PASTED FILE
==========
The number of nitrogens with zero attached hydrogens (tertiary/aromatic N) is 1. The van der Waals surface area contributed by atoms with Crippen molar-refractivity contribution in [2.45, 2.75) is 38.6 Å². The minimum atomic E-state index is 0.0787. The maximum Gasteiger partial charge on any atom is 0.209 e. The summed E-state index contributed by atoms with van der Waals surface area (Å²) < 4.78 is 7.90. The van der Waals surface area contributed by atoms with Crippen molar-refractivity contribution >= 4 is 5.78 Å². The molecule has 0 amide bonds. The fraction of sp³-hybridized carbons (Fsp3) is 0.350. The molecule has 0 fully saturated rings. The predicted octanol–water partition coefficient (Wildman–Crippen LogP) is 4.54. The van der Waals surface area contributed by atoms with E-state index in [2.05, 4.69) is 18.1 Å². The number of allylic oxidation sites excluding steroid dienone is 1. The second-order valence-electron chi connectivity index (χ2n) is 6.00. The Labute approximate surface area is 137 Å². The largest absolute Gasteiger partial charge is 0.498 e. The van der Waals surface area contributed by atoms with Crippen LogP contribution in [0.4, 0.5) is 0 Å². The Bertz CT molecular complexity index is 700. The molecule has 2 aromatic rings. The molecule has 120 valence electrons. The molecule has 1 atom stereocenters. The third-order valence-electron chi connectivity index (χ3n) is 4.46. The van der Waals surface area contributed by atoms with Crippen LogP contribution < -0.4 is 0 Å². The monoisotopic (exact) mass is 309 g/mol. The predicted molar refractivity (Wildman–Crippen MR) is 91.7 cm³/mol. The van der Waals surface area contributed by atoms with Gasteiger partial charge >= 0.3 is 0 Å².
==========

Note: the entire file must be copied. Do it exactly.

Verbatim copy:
The number of nitrogens with zero attached hydrogens (tertiary/aromatic N) is 1. The van der Waals surface area contributed by atoms with Crippen molar-refractivity contribution in [2.45, 2.75) is 38.6 Å². The minimum atomic E-state index is 0.0787. The maximum Gasteiger partial charge on any atom is 0.209 e. The summed E-state index contributed by atoms with van der Waals surface area (Å²) < 4.78 is 7.90. The van der Waals surface area contributed by atoms with Crippen molar-refractivity contribution >= 4 is 5.78 Å². The molecule has 0 amide bonds. The fraction of sp³-hybridized carbons (Fsp3) is 0.350. The molecule has 0 fully saturated rings. The predicted octanol–water partition coefficient (Wildman–Crippen LogP) is 4.54. The van der Waals surface area contributed by atoms with E-state index in [2.05, 4.69) is 18.1 Å². The number of allylic oxidation sites excluding steroid dienone is 1. The second-order valence-electron chi connectivity index (χ2n) is 6.00. The Labute approximate surface area is 137 Å². The largest absolute Gasteiger partial charge is 0.498 e. The van der Waals surface area contributed by atoms with Crippen LogP contribution in [0.4, 0.5) is 0 Å². The Bertz CT molecular complexity index is 700. The molecule has 2 aromatic rings. The molecule has 120 valence electrons. The molecule has 1 atom stereocenters. The third-order valence-electron chi connectivity index (χ3n) is 4.46. The van der Waals surface area contributed by atoms with Crippen LogP contribution < -0.4 is 0 Å². The monoisotopic (exact) mass is 309 g/mol. The predicted molar refractivity (Wildman–Crippen MR) is 91.7 cm³/mol. The van der Waals surface area contributed by atoms with Gasteiger partial charge >= 0.3 is 0 Å².